In City of Heroes when you select a quest a marker appears in the 3D world with a distance readout telling you how to get to the mission door. This works fairly well. I know where I need to go, but I don't take my eyes off the 3D world to get there. Sometimes I will reach a space close to the marker and I will have to explore to actually reach it. I feel this adds to the game, even though my XP efficiency is occasionally compromised by the search.

For World of Warcraft, I would much rather see something like this. Another option would be a "Go Arrow" interface where the arrow turned within the 3D world to lead me to the quest objective rather than throwing dots on the 2D map. I can also envision a system where the beam of light particle effect I described earlier (which is already used for festival quests to search for elders and get coins) appears in the 3D world at each quest area, so I can scan the sky and horizon and decide where to go by looking into the 3D world rather than popping open a 2D map and spending the majority of my travel time looking at that. This would work particularly well with WoW because a lot of your higher level travel is done with flying mounts so the beam of light particle would be very distinctive.

As server-client technology improves, I hear a lot of talk about FPSMMOs and how awesome they are. Although FPS is generally not my thing, I suspect that one reason these are so compelling is that they are extremely good (if they are designed well) and drawing the player into the 3D world rather than focusing on panels that live outside of it.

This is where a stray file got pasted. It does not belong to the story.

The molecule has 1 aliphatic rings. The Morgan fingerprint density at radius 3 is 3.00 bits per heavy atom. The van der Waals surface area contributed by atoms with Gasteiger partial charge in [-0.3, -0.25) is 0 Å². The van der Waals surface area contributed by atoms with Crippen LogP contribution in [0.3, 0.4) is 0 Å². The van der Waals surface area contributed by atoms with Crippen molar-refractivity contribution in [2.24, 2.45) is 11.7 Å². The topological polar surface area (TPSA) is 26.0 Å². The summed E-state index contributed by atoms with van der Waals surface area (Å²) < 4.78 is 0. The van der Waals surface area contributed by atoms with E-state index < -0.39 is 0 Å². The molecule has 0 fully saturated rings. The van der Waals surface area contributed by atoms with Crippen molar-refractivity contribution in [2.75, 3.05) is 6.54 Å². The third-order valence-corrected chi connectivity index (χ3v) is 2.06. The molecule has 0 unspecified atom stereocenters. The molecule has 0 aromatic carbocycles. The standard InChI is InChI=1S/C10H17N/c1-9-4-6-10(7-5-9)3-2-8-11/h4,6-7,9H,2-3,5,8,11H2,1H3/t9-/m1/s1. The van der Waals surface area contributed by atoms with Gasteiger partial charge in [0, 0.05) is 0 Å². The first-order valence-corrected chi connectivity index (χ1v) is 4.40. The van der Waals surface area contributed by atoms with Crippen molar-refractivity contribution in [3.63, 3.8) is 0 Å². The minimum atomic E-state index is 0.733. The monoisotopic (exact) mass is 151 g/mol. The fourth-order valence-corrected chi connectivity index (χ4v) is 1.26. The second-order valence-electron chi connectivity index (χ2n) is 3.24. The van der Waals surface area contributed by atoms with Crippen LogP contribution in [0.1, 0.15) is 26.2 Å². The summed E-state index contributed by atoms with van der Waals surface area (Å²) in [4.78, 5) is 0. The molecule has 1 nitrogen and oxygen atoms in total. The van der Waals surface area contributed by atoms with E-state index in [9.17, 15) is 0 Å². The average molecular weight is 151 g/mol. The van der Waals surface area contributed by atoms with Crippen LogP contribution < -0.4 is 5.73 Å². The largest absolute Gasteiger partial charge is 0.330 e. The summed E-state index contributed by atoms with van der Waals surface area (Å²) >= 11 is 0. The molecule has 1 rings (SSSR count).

Wednesday, April 4, 2012

Confessions of a Melee Junkie


Confessions of a Melee Junkie

In my ongoing quest to find fun and satisfying LARP combat experiences, and to implement fun and satisfying LARP combat experiences, I have found two things. I really love melee combat, and running good combats is both easier and harder than it might appear. I wanted to take some time to talk about what I like from melee combat in LARPs, and how the things I have done have screwed me out of a lot of good combat experiences.

As a melee junkie, I find the straight five hit contest with another skilled fighter to be immensely compelling. Sometimes an intense fight is good because after all the stats and special skills are boiled down it essentially comes down to a five hit contest. Sometimes a fight is good because, even though I as a player character have enough defenses and staying power to outlast five hits from a particular NPC, a long recycling combat essentially boils down to a series of five hit combats where, if I lose, the resulting strain on healing resource can endanger the fight. In either case the joy comes from the mental and physical chess game of delivering hits while defending against the same. It doesn't have to be five hits; I just have to be able to, for the most part, enjoy the actual melee combat with my opponents.


One big problem with the Accelerant system and its ability to easily implement a wide variety of melee attacks with special effects is, well, its ability to easily implement a wide variety of melee attacks with special effects. Many times, and this can be a problem in my own games as well, the core combat experience is diluted or washed away by melee attacks with special called effects. In Accelerant games and other games with a rich LARP syntax it is not uncommon to add a wide variety of special called melee attacks to creatures to give them flavor. This often makes combat less interesting and less fun.